Charles Manson: An Academic Question

, Malcolm A. Kline, 1 Comment

Charles Manson, who died recently, has become a symbol of murderous cults for nearly half a century for good reason: He ran one. Less well known is the admiration he engendered in an academic icon–Bernardine Dohrn.

She expressed admiration for his murderous rampage. “That surreal, cruel moment came at the appropriately titled ‘War Council’ held in Flint, Michigan on December 27, 1969, two days after Christmas,” Paul Kengor writes in The American Spectator. “It was attended by some 400 student radicals from the SDS-Weathermen cabal, who promoted this political-ideological-sexual gathering as a collective ‘Wargasm.’”

“For the lovely ’60s hippies, it would be (as usual) a night of radical politics, unrestrained sex, and violence.
Among the ringleaders was the late John Jacobs, who had coined a fitting slogan for the evening and for the entire movement: ‘We’re against everything that’s good and decent.’ That became obvious when the indecent Bernardine Dohrn grabbed the microphone. ‘We’re about being crazy motherf—ers,’ Dohrn shouted, ‘and scaring the sh-t out of honky America!’”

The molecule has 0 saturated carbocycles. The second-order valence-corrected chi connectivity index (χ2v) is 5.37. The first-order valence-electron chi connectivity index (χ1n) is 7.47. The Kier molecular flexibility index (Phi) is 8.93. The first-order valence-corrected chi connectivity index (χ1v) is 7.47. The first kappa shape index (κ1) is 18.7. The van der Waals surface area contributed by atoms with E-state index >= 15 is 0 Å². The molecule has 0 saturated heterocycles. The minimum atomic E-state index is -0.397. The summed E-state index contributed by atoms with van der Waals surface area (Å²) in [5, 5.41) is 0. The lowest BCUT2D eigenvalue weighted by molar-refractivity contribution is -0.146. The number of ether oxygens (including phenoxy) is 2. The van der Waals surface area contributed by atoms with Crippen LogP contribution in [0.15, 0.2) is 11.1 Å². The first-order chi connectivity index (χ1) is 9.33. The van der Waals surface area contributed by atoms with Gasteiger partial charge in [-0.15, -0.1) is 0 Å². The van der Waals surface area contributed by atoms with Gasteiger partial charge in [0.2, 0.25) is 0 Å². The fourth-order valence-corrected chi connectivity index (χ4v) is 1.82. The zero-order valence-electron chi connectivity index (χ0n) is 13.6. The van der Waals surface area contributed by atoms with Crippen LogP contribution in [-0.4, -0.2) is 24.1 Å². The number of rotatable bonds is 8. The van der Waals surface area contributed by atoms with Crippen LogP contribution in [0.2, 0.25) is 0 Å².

“It was like a radical revival meeting, with the Rev. Dohrn at the political pulpit. Inspired by the spirit — that is, some sort of spirit — Bernardine fired up her brothers and sisters with her hideous ruminations on the vicious Tate-LaBianca murders. The future professor of child education at Northwestern University School of Law — no less than founding director of the university’s Children and Family Justice Center — thrilled over the scene in the bloody Tate living room: ‘Dig it! First they killed those pigs. Then they ate dinner in the same room with them. Then they even shoved a fork into the victim’s stomach! Wild!'”

Kengor actually took the time and trouble to interview people who were there, as did David Horowitz.